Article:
Caption: Miles Miller (1) drives past an Alabama-Huntsville defender en route to scoring a bucket. The Choctaws defeated the Chargers, the now #7 team in the South region, 73-70. Choctaw Athletics
Randy Bolden has high praise for sophomore guard Miles Miller. In his first year as head basketball coach, Bolden has relied upon a handful of players that he had previously coached; however, Miller has arguably had the biggest impact of any of them.
Missing just one game this season, Miller had to step into a much larger role during the second half of the season after the Choctaws lost some of their key players including starting guards Lamont Berzat and Tradavis Thompson.
“I’ve known Miles since he was probably 13-14 years old,” said Bolden, who coached Miller at Meridian High School his freshman through junior year. “He’s been that coach on the floor, not only on the floor but off the court as well. He’s been very instrumental in trying to create the culture that we’re trying to create here at MC.”
With Berzat out, Miller had to step into the role of the starting point guard and has filled the role well. Averaging 35 minutes per game, Miller has rarely sat down in the last month as he has been one of the only players Bolden has trusted with running his up-tempo offense. Bolden’s trust has paid off for the Choctaws as Miller’s assist average has jumped all the way to four per game on the season, boosted by a 10 assist performance against CBU and a nine assist performance against Montevallo.
“We’re gonna go as Miles goes,” said Bolden, putting a lot of trust in that young guard, which shouldn’t come as a surprise considering their history.
Since moving into his role as point guard Miller has become even more of a student of the game. Living with Berzat, the former starter, Miller said he has had a lot of conversation about playing the position, “just picking Lamont’s brain and watching a lot of film.”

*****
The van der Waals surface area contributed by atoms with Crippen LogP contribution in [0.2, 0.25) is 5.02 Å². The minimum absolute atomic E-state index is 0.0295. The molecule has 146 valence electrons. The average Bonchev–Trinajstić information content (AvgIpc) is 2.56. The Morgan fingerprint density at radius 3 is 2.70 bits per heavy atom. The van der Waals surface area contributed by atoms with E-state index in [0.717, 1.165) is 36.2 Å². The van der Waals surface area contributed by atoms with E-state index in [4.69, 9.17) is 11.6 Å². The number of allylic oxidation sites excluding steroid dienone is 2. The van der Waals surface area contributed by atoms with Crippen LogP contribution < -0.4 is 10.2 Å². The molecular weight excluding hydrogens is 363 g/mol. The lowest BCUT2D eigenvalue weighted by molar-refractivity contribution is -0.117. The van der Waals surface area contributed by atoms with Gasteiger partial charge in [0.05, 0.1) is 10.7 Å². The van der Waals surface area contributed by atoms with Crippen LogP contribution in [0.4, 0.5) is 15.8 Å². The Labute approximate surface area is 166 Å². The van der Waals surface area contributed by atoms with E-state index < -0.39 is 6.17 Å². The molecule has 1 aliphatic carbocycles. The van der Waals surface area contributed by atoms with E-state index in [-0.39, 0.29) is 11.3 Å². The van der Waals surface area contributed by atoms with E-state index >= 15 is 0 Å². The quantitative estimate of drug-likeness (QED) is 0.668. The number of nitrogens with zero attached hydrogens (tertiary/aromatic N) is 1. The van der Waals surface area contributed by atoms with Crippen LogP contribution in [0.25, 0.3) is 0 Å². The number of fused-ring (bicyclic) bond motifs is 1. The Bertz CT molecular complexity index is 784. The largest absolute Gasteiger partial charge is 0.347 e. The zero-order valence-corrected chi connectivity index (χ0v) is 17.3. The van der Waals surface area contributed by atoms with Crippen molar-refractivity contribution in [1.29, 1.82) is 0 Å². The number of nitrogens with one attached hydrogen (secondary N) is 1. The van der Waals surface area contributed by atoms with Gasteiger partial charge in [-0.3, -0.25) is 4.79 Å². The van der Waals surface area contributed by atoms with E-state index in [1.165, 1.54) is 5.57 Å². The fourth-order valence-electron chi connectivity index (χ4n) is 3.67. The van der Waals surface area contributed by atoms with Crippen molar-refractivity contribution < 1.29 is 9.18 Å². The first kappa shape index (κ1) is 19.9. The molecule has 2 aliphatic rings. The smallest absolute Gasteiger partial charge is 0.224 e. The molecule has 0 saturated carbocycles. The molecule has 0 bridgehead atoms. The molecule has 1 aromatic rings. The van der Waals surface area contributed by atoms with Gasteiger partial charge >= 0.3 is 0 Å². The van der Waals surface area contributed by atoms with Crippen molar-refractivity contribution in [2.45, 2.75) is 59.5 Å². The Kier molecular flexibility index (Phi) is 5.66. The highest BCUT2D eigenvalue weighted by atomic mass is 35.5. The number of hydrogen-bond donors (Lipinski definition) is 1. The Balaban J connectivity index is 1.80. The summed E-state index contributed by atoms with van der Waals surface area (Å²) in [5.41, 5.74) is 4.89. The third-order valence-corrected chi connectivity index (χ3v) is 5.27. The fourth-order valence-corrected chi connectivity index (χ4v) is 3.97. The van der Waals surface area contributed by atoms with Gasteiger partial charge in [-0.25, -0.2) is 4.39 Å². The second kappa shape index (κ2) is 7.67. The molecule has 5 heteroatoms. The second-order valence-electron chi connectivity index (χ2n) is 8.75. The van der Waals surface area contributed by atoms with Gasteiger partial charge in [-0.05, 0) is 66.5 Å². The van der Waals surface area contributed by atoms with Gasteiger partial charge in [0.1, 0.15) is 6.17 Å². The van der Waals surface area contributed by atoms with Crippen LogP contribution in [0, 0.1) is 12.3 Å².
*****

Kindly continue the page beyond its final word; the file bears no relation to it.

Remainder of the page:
Miller has always been a student of the game, and playing for Bolden since ninth grade has certainly forged a special relationship between him and his coach.
“He was a very eager kid that wanted to learn and get better,” said Bolden.
And get better he did. Miller ended his high school career rated as a 3-star basketball prospect by 247Sports. Miller was all set to sign with the Naval Academy after his senior season to play basketball for the Midshipmen when his future plans were drastically changed.
“My story is really crazy. Originally I was committed to the Naval Academy and then I had an incident where I was shot and my leg was broken.”
Because the break was so bad, a metal rod had to be inserted into Miller’s leg. This made it impossible for him to attend the Naval Academy because of regulations saying that Midshipmen cannot have any metal in their bodies. Miller then turned to Ole Miss because of the relationship he had formed with their coaching staff during his recruitment. He would spend the next year re-learning how to walk, putting on weight, and recovering from his injury. Miller, who is currently listed at 170 pounds, said that after his surgery he had dropped down to 135 pounds.
After spending a year at Ole Miss, Miller transferred to Lipscomb University where he got the opportunity to play under Lennie Acuff, who was named GSC Coach of the Year eight different times in his 22 years at Alabama-Huntsville. Over two years, Miller averaged 2.9 points per game and even notched 15 starts his freshman year.
Miller entered the transfer portal after having some injury trouble and being kept off the court during much of his sophomore season. According to Miller, he had noticed his former coach’s new position before even entering the portal, making it an easy decision to reunite with Bolden.
“He’s definitely been the same Coach Bolden,” said Miller. “I’ve had the opportunity to play for some amazing coaches for sure, but with Coach Bolden, the relationship that we have, it’s hard to compare.”